Rose-tinted nos­tal­gia in black & white

The Herald - - OPINION -

WHY, you won­der, would some­one kick against the idea of a TV screen in your house that’s the size of a wall? Who doesn’t want HD with full sur­round sound?

Well, a re­port by TV Li­cens­ing this week shows that, more than half a cen­tury af­ter colour broad­casts be­gan, more than 7,000 peo­ple still watch tele­vi­sion in black and white. And not just ’cos they’re cheap­skates.

It seems black-and-white TV re­minds peo­ple of hap­pier times. Clearly it’s a por­tal into the past, a vi­sion of kitchen-sink dra­mas and the charms of ab­ject poverty.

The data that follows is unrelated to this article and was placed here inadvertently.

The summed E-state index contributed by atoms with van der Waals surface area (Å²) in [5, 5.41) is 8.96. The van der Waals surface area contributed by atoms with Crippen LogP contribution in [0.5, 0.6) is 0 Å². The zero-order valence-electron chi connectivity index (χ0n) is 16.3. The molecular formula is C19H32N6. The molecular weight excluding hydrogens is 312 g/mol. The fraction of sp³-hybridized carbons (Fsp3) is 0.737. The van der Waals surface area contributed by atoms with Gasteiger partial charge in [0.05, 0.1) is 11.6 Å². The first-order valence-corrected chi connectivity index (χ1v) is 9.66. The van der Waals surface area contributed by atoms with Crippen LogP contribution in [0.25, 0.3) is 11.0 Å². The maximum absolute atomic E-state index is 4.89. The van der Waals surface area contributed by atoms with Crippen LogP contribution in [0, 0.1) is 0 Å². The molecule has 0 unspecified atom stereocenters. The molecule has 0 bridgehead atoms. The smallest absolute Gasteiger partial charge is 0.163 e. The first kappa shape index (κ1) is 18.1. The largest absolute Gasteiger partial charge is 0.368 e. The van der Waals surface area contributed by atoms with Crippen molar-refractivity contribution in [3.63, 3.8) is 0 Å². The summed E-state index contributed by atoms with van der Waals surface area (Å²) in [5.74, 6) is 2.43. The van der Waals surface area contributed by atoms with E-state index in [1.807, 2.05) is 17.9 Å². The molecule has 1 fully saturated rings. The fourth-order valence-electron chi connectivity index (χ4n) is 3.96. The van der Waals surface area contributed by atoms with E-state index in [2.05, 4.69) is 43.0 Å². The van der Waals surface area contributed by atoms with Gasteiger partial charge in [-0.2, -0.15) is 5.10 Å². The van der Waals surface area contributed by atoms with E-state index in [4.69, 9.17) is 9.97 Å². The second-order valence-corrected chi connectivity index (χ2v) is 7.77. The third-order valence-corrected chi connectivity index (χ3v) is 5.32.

It re­minds the viewer of fog­gy­days that choked young throats, re­stricted all the more by the stench of can­cer-cre­at­ing Cap­stans if they dared to lo­cate to the up­per deck of a bus.

By the same to­ken, they must be a re­minder of the 1950s and 60s, when sec­tar­i­an­ism and same-sex prej­u­dice were rife in Scot­land.

Yes, we had some glo­ri­ous pro­grammes on our tele­vi­sions back then but, re­mem­ber, our black-and-white sets had only two chan­nels. And they showed an aw­ful lot of Bob Monkhouse.

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